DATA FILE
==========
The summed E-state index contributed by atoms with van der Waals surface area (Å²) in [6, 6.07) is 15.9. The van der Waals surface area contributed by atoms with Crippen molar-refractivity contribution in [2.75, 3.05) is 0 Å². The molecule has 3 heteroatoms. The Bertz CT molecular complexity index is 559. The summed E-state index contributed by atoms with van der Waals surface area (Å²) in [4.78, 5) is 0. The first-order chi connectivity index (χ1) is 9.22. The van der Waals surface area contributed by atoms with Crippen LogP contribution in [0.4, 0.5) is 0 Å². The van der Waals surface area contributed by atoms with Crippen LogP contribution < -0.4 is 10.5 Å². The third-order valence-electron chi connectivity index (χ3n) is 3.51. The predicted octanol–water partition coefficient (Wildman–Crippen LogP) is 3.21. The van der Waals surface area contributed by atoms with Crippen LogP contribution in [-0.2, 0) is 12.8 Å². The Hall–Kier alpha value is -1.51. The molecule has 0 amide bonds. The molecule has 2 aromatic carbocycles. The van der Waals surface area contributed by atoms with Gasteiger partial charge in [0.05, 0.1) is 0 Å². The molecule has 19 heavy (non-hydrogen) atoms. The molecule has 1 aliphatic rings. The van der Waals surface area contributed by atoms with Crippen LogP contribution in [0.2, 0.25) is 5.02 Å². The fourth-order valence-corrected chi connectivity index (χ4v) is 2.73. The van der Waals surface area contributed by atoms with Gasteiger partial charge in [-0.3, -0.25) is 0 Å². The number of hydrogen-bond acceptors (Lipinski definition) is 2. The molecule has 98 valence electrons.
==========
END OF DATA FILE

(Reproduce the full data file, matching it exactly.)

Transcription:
The summed E-state index contributed by atoms with van der Waals surface area (Å²) in [6, 6.07) is 15.9. The van der Waals surface area contributed by atoms with Crippen molar-refractivity contribution in [2.75, 3.05) is 0 Å². The molecule has 3 heteroatoms. The Bertz CT molecular complexity index is 559. The summed E-state index contributed by atoms with van der Waals surface area (Å²) in [4.78, 5) is 0. The first-order chi connectivity index (χ1) is 9.22. The van der Waals surface area contributed by atoms with Crippen LogP contribution in [0.4, 0.5) is 0 Å². The van der Waals surface area contributed by atoms with Crippen LogP contribution < -0.4 is 10.5 Å². The third-order valence-electron chi connectivity index (χ3n) is 3.51. The predicted octanol–water partition coefficient (Wildman–Crippen LogP) is 3.21. The van der Waals surface area contributed by atoms with Crippen LogP contribution in [-0.2, 0) is 12.8 Å². The Hall–Kier alpha value is -1.51. The molecule has 0 amide bonds. The molecule has 2 aromatic carbocycles. The van der Waals surface area contributed by atoms with Gasteiger partial charge in [0.05, 0.1) is 0 Å². The molecule has 19 heavy (non-hydrogen) atoms. The molecule has 1 aliphatic rings. The van der Waals surface area contributed by atoms with Crippen LogP contribution in [0.2, 0.25) is 5.02 Å². The fourth-order valence-corrected chi connectivity index (χ4v) is 2.73. The van der Waals surface area contributed by atoms with Gasteiger partial charge in [-0.3, -0.25) is 0 Å². The number of hydrogen-bond acceptors (Lipinski definition) is 2. The molecule has 98 valence electrons.